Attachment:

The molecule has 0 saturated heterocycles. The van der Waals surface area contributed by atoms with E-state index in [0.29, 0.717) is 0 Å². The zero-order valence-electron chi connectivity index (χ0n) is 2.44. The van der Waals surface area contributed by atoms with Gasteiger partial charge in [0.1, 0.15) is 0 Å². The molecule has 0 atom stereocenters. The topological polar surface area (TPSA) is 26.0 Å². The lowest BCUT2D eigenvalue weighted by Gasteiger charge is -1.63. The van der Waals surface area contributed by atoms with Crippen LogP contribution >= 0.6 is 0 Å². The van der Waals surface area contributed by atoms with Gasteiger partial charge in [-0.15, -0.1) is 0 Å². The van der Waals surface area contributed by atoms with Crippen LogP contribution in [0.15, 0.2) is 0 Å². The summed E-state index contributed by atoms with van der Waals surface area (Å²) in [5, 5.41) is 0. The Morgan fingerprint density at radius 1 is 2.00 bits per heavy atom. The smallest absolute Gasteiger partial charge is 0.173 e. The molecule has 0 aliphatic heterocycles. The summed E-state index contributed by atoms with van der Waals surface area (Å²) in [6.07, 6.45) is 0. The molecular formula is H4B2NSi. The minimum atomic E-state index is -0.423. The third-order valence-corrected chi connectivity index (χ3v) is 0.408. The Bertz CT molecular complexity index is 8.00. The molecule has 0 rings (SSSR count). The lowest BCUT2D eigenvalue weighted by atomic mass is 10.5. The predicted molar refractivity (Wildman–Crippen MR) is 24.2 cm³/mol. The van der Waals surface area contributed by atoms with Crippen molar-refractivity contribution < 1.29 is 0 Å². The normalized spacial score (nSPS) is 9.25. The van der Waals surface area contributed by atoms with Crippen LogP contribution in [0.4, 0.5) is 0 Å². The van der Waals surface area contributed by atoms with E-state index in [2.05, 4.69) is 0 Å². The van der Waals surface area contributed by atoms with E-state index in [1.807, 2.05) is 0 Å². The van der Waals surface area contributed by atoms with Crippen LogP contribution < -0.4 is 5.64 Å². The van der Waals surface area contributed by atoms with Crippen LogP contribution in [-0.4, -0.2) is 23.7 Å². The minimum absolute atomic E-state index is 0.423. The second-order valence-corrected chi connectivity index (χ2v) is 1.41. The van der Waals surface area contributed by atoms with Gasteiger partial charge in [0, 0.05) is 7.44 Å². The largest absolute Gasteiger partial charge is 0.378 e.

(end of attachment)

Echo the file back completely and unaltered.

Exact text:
The molecule has 0 saturated heterocycles. The van der Waals surface area contributed by atoms with E-state index in [0.29, 0.717) is 0 Å². The zero-order valence-electron chi connectivity index (χ0n) is 2.44. The van der Waals surface area contributed by atoms with Gasteiger partial charge in [0.1, 0.15) is 0 Å². The molecule has 0 atom stereocenters. The topological polar surface area (TPSA) is 26.0 Å². The lowest BCUT2D eigenvalue weighted by Gasteiger charge is -1.63. The van der Waals surface area contributed by atoms with Crippen LogP contribution >= 0.6 is 0 Å². The van der Waals surface area contributed by atoms with Gasteiger partial charge in [-0.15, -0.1) is 0 Å². The van der Waals surface area contributed by atoms with Crippen LogP contribution in [0.15, 0.2) is 0 Å². The summed E-state index contributed by atoms with van der Waals surface area (Å²) in [5, 5.41) is 0. The Morgan fingerprint density at radius 1 is 2.00 bits per heavy atom. The smallest absolute Gasteiger partial charge is 0.173 e. The molecule has 0 aliphatic heterocycles. The summed E-state index contributed by atoms with van der Waals surface area (Å²) in [6.07, 6.45) is 0. The molecular formula is H4B2NSi. The minimum atomic E-state index is -0.423. The third-order valence-corrected chi connectivity index (χ3v) is 0.408. The Bertz CT molecular complexity index is 8.00. The molecule has 0 rings (SSSR count). The lowest BCUT2D eigenvalue weighted by atomic mass is 10.5. The predicted molar refractivity (Wildman–Crippen MR) is 24.2 cm³/mol. The van der Waals surface area contributed by atoms with Crippen molar-refractivity contribution < 1.29 is 0 Å². The normalized spacial score (nSPS) is 9.25. The van der Waals surface area contributed by atoms with Crippen LogP contribution in [0.4, 0.5) is 0 Å². The van der Waals surface area contributed by atoms with E-state index in [2.05, 4.69) is 0 Å². The van der Waals surface area contributed by atoms with E-state index in [1.807, 2.05) is 0 Å². The van der Waals surface area contributed by atoms with Crippen LogP contribution < -0.4 is 5.64 Å². The van der Waals surface area contributed by atoms with Crippen LogP contribution in [-0.4, -0.2) is 23.7 Å². The minimum absolute atomic E-state index is 0.423. The second-order valence-corrected chi connectivity index (χ2v) is 1.41. The van der Waals surface area contributed by atoms with Gasteiger partial charge in [0, 0.05) is 7.44 Å². The largest absolute Gasteiger partial charge is 0.378 e.